Cadmium and exposure to stress increase aggressive behavior.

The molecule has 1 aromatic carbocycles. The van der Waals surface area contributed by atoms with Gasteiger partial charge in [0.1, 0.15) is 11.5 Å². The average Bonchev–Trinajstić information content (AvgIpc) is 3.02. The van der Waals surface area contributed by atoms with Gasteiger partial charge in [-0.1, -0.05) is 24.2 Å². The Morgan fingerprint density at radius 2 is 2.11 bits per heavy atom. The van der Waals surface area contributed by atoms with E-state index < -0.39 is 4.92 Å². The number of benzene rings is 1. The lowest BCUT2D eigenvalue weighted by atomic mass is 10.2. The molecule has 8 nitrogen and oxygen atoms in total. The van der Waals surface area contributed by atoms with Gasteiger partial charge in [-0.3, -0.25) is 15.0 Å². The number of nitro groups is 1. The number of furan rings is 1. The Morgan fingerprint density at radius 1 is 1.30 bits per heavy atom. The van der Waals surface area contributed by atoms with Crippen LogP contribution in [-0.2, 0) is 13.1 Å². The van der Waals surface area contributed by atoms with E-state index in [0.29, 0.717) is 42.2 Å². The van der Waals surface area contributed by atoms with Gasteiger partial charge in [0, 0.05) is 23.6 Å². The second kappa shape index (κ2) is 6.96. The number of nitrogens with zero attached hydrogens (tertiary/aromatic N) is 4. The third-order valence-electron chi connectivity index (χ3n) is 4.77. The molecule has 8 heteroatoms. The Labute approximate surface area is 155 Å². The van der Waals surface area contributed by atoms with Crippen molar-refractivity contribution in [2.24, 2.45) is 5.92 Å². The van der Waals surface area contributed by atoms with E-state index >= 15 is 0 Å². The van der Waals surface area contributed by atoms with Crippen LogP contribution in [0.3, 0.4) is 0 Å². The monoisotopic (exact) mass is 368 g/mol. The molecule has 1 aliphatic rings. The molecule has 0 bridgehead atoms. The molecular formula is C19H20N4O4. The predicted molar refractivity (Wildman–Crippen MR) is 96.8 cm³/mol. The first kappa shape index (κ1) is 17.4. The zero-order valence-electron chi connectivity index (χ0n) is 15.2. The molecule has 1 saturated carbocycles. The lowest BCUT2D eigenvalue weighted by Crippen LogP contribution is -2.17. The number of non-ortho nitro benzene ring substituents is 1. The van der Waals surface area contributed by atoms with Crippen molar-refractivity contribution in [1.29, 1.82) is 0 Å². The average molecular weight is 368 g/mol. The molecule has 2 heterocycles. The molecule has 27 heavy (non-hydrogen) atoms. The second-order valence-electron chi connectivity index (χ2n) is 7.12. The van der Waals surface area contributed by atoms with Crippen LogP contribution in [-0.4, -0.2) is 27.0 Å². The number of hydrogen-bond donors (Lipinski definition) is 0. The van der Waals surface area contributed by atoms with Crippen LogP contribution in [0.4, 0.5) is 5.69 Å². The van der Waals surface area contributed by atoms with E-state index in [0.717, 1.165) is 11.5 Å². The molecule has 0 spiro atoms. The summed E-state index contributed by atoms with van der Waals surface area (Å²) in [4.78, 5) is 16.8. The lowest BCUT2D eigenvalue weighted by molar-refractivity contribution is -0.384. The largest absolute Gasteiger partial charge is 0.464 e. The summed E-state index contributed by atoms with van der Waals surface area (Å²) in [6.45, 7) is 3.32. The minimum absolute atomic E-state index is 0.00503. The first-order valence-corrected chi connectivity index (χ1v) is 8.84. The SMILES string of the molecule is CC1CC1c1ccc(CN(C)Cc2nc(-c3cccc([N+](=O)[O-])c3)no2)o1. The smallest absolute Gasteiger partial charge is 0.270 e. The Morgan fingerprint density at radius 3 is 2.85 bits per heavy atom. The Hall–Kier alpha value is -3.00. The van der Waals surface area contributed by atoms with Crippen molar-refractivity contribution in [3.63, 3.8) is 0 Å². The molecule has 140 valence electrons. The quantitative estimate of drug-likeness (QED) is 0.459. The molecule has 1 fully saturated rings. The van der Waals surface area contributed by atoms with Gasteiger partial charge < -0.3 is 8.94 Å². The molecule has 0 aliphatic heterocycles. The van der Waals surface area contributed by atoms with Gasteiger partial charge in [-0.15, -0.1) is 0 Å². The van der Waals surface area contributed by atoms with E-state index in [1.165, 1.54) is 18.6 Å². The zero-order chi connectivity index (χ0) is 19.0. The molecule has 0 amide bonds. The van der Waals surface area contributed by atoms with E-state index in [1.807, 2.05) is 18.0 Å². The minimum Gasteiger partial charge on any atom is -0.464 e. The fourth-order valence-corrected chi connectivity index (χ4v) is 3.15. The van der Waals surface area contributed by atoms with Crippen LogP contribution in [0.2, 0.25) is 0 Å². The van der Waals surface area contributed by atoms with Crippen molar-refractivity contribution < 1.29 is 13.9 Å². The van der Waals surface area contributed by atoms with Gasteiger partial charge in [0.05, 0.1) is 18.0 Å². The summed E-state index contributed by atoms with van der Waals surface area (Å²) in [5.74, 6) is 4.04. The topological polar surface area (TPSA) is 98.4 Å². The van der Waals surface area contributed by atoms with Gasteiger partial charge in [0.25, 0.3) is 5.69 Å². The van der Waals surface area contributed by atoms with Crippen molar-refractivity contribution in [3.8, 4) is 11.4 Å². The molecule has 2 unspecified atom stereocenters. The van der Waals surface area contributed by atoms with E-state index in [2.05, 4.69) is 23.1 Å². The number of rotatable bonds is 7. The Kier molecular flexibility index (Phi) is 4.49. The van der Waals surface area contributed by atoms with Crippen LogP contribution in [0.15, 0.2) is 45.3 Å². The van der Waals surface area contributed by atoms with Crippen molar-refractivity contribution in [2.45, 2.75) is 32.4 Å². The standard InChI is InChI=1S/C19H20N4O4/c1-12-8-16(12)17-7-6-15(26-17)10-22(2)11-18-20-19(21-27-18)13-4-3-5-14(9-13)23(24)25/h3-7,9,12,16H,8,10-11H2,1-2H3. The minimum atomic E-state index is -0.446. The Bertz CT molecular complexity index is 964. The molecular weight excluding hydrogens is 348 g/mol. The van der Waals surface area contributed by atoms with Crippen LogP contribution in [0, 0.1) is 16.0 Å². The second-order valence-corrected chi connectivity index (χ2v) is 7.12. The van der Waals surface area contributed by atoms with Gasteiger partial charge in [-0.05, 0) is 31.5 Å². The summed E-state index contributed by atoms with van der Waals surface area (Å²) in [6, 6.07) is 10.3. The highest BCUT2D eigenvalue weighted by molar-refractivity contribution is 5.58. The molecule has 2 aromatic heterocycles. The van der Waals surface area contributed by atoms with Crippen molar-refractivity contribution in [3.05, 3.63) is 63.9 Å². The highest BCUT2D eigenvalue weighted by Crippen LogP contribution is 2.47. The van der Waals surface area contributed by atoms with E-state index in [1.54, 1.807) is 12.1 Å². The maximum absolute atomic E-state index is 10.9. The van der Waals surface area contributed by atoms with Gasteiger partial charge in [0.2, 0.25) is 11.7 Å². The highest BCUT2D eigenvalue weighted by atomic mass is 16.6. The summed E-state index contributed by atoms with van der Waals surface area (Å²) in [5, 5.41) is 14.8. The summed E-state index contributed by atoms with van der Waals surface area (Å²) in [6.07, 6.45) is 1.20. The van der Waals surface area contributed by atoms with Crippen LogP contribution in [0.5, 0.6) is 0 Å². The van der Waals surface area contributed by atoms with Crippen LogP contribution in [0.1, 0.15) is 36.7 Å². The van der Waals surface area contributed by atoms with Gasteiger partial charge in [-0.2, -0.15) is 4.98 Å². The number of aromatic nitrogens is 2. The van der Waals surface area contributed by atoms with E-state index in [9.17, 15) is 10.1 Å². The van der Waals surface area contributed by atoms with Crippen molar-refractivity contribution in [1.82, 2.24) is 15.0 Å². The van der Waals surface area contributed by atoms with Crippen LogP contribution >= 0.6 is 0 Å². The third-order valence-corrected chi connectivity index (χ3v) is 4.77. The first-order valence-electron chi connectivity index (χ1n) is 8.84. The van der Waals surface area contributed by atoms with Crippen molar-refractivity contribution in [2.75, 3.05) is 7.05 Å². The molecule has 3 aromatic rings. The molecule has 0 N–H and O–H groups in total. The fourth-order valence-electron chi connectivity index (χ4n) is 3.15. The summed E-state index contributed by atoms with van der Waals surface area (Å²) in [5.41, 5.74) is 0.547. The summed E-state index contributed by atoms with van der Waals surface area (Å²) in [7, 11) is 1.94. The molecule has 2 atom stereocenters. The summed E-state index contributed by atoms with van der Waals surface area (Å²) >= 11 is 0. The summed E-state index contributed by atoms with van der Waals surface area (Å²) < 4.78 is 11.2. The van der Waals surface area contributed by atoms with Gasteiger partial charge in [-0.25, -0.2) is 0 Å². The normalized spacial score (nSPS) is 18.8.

ABSTRACT Environmental toxicants and stress influence the health and behavior of people from different parts of the world. In the present study, aggressive behavior was evaluated in rats exposed to cadmium (Cd) for four weeks and subjected to immobilization stress (IS) based on the resident/intruder paradigm. Latency to the first bite (LB), total number of attacks (NA), total duration of attack manifestations (DAM), and a composite aggression score (CAS) were used to assess aggressiveness. Cadmium concentrations in the blood and the brain were determined. We observed that the parameters of aggressiveness were not altered by either Cd or IS when administered separately. However, animals exposed to Cd+IS had increased NA, DAM, and CAS. Cadmium was detected in the blood and the brain after treatment and Cd+IS exposure modified Cd distribution in these tissues. These results suggest that exposure to low levels of Cd associated with stress may lead to increased aggressiveness in rats.